When kids are young, keep it simple. Talk about “good touch” and “bad touch.”  Tell them specifically  who specifically is allowed to see or touch their body  and appropriate scenarios like in the doctor’s office or during bath time. Let them know that no matter what happens or what they are told, that they will never be in trouble for telling you the truth about something. They need to feel comfortable to share with you which is why having multiple conversations is so important. Predators often use fear to scare kids into not telling anyone and open conversations is one way to prevent abuse.

Some less direct conversations encourage them to tell you their feelings about anything; this allows them to be comfortable being open with you. Sometimes it’s just reminding them how special and loved they are, and that they have a voice. Sometimes during a doctor appointment, remind your child why it’s appropriate for a doctor to look or touch, but not appropriate for other people to do so.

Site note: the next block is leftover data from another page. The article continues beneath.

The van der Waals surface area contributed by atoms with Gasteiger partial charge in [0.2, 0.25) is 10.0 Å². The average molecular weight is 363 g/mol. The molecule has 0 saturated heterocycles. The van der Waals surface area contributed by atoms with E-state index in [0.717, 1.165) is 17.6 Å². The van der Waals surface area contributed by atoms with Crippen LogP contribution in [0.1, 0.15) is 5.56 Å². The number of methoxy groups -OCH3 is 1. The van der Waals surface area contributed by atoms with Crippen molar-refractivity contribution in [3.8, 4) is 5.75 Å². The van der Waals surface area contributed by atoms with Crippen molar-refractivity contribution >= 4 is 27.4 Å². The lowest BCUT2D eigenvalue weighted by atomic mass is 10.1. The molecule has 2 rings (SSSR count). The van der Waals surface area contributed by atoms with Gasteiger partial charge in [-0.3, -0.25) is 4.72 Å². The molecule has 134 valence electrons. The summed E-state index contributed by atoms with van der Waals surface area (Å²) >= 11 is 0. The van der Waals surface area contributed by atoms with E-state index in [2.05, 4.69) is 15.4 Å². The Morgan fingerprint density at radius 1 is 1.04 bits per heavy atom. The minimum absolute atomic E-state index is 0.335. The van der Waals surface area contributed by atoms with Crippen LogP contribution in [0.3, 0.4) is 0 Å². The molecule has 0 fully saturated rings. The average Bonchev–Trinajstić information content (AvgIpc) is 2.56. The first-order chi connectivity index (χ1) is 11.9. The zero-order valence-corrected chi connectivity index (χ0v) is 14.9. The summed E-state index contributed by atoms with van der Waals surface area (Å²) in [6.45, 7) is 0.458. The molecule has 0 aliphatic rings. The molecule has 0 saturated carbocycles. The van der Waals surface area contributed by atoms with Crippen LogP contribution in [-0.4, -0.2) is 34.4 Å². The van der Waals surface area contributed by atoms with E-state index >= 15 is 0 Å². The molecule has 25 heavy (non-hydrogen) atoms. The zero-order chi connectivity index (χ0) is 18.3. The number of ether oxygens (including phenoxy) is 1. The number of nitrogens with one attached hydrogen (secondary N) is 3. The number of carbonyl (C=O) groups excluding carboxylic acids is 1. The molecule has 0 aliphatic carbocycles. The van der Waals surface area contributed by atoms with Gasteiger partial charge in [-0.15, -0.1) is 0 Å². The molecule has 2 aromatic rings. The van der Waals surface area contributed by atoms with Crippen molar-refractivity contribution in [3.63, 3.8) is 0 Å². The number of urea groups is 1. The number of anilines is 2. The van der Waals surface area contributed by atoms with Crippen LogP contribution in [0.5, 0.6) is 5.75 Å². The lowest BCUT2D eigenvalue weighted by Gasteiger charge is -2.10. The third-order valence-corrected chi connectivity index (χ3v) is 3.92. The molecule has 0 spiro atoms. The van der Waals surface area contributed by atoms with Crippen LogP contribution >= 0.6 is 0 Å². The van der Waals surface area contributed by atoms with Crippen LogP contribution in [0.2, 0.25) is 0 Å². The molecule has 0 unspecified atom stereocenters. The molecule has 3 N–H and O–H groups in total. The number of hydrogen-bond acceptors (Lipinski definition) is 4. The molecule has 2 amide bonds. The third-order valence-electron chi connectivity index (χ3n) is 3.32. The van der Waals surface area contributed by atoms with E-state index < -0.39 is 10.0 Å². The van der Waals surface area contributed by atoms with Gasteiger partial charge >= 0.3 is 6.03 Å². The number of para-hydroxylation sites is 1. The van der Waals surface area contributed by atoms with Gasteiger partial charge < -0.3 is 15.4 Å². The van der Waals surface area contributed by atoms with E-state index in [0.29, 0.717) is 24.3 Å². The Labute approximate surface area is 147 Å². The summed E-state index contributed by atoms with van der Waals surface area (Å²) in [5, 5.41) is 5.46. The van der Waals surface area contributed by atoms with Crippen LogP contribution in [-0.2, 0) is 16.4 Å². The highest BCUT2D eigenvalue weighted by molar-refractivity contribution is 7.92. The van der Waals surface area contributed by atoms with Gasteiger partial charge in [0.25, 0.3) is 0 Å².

I know sexual abuse is an awful thing to think or talk about. And hopefully it will never happen to your family but the alternative is worse. I chose to talk to my daughter at 5 years old and I’m glad I did. A child whose parent empowers and educates them on what is appropriate will most likely not keep secrets inside.

2.  Don’t Just Talk About it, Live it.

Think about what makes someone less vulnerable to liars and manipulators. Confidence. Self esteem. Love.  Education. Knowledge. By teaching your kids these attributes protects their minds from lies and manipulation. Involve your kids in emotionally, physically, and spiritually healthy activities and hobbies. Teach them to value themselves and that their bodies are sacred. Don’t be afraid to talk about sex. If you don’t someone else will, and it could be a predator. Show your kids how partners should treat each other. This is especially important for girls to see their dads treating their moms with love and respect. By talking about and living these things, you are teaching them the right way to view the world, so if they come in contact with an abuser, they will be armed with the truth about their worth and run the other way.

3.  Monitor and Limit Their Online Activity.